“We don’t want to give people false promises,” Ige said. “We think it’s irresponsible to promise things that we cannot sustain.”

Abercrombie has a different perspective on managing the state’s finances.

“My administration’s budget philosophy ensures our budget is sustainable,” he said in his speech. “Our financial plan accommodates fluctuations in revenue projections in the years to come.”

The only other words the governor mentioned in his address even more than “seniors” and “kupuna” were “keiki” and “children.” But, even though kids can’t vote, it still sounded politically motivated. 

“I realize this is an election year,” he said. “Political agendas and ambitions are being formulated. But let us take children out of these equations.”

Sam Slom, the Senate’s only Republican, wasn’t buying Abercrombie’s shtick and called him on it.

“The governor’s State of the State will be memorable mostly for its blandness, lack of anything significantly new, and its brevity,” he said in a statement. “It seemed more like a campaign speech than a review of the state of our state.”

Abercrombie’s speech lasted far less than the hour that had been booked for the House chambers. He rarely diverted from the prepared text and made few humorous remarks, as is his usual practice. And he began and ended the speech by honoring the dead.

The former was a moment of silence to honor Hawaii National Guard Sgt. Drew Scobie of Kailua, who died earlier this month in Afghanistan. The latter was an extended reference to Loretta Fuddy, the Department of Health director who died in a plane crash off Molokai in December. Abercrombie asked lawmakers to pay “specific attention” to make funding for the DOH’s Early Intervention Services a priority to help children with developmental delays from birth to age 3.

“This will serve as a fitting tribute and appropriate legacy to honor Loretta,” he said, noting that she was “their champion.”

Graveyard tributes aside, the governor broke no new ground and took no bold risks in the speech, choosing instead to reiterate goals along the lines of issues he has already pushed for.

They include bringing more Hawaii prisoners back from the mainland (it will require building new prisons here, he said), setting aside Turtle Bay land for conservation (Ige noted that no governor had succeeded in doing so), working to reduce domestic violence and human trafficking (he singled out praise for his wife, Nancie Caraway, and her work on these issues) and pushing for programs to end homelessness (he asked the Legislature to accept an interagency council’s action plan).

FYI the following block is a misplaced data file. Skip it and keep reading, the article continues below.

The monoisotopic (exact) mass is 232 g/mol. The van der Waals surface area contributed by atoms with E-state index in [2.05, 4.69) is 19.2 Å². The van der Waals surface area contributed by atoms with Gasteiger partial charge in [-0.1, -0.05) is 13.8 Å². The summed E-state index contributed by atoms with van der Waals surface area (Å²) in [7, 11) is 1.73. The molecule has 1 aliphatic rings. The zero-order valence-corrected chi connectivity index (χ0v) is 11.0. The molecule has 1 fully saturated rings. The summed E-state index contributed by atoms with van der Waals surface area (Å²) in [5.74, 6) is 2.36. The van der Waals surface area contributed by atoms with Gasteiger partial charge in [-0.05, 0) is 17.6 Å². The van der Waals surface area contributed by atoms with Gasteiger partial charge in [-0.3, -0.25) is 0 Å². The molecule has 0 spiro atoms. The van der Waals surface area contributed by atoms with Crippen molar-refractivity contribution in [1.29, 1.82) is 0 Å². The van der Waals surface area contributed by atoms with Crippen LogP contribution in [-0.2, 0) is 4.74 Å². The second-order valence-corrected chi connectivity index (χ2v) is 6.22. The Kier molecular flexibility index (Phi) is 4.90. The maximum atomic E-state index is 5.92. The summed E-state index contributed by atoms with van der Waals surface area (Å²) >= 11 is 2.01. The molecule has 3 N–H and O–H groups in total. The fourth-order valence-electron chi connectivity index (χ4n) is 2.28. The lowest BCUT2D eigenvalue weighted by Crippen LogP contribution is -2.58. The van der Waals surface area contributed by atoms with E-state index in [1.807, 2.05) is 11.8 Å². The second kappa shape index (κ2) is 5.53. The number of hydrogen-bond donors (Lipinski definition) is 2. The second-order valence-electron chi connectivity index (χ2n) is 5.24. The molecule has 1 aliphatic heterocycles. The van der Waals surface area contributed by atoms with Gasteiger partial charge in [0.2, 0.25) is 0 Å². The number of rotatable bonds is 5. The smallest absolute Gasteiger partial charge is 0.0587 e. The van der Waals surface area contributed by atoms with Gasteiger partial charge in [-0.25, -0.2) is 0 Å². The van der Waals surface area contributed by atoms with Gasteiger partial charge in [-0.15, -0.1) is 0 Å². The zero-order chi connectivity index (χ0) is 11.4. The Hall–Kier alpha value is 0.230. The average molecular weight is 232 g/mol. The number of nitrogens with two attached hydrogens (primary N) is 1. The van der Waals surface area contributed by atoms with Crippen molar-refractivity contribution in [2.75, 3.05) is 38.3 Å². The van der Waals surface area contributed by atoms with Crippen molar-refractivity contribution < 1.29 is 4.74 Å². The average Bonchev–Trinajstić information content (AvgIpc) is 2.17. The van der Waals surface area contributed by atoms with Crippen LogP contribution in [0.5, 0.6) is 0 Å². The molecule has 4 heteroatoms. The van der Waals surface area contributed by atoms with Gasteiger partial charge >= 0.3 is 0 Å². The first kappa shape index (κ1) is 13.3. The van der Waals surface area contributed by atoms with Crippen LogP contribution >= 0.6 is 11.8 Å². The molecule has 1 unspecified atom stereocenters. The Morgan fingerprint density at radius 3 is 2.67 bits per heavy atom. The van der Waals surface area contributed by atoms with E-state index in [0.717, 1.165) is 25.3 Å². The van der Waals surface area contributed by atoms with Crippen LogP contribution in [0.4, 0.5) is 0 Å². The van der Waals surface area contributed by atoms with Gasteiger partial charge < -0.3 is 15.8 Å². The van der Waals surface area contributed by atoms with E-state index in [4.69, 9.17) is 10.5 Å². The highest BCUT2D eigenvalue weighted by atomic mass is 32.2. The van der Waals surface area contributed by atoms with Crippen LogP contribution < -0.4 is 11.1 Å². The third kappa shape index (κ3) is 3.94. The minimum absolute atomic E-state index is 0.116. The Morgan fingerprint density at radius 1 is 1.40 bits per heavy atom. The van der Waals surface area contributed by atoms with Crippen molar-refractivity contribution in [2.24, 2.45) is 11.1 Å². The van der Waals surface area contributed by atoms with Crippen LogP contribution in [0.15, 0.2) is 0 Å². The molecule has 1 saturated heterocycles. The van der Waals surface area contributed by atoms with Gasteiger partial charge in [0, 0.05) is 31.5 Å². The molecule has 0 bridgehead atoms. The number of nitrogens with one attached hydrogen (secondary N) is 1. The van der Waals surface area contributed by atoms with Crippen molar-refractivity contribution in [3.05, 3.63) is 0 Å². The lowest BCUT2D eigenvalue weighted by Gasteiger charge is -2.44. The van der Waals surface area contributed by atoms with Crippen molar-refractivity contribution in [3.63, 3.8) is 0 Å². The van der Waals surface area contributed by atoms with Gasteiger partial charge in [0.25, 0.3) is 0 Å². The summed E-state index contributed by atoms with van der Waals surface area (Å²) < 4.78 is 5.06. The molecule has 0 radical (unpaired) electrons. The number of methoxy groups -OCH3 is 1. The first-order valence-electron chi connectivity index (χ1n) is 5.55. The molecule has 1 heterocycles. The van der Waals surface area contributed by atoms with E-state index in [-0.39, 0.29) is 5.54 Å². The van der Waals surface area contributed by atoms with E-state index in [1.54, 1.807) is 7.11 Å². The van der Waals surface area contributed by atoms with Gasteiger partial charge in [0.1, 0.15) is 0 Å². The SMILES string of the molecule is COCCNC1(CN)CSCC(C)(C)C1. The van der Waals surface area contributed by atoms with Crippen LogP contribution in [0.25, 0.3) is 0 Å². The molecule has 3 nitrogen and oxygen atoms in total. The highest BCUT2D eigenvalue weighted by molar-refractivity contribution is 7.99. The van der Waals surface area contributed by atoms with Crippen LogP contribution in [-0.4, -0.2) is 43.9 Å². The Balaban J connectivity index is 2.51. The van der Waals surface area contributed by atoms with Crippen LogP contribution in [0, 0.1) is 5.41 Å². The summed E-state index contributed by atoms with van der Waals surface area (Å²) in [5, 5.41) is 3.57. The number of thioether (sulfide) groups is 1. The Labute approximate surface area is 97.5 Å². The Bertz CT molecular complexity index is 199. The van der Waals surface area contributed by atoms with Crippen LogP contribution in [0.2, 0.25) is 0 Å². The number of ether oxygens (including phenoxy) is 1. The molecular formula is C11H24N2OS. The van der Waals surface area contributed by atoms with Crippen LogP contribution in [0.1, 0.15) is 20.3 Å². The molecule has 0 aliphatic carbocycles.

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In the House chamber.

Other legislative leaders were less rough in their reviews but did not seem persuaded by the speech.

Souki said he was pleased that the governor seemed to have adopted his own plan to give many seniors a break. House Majority Leader Scott Saiki said he was disappointed not to hear the governor bring up the Hawaii Community Development Authority, which Saiki wants to clamp down on (there’s even a bill to repeal the controversial agency), or discuss what to do about the troubled Hawaii Health Connector, which has had technical glitches and failed to enroll many residents.

Meantime, Senate President Donna Mercado Kim expressed mild pleasure that the governor wants to help seniors and that Abercrombie was coming around to the Legislature’s views on pre-school. As for the Health Connector, Kim called it a financial “black hole” that the state would be better off avoiding. Let the state auditor report back its findings, she said, and the Legislature will look at the matter closely.

Five hours or so after the State of the State concluded, there was one other reminder of the politics of the day. Ige’s gubernatorial campaign released its own response to the speech.

Ige the candidate made many of the same remarks as Ige the WAM chairman, including how the governor made “promises that cannot be kept,” about the necessity for a “responsible state budget” and the assertion that the $844 million surplus “is a direct result” of cuts the Legislature made to the governor’s proposed budgets.

“I am disappointed that growing the state’s economy is not a priority of the governor,” Ige said in his campaign email. “I believe that economic diversity, job creation and plans for expansion of our tourism industry are critical priorities.”

Economic diversity, job creation and expansion of tourism — three things that were not priorities in Abercrombie’s fourth State of the State. Looks like David Ige knows a thing or two about mixing politics and governing, too.

Civil Beat fact-checked parts of the governor’s speech. Read Anita Hofschneider’s story here.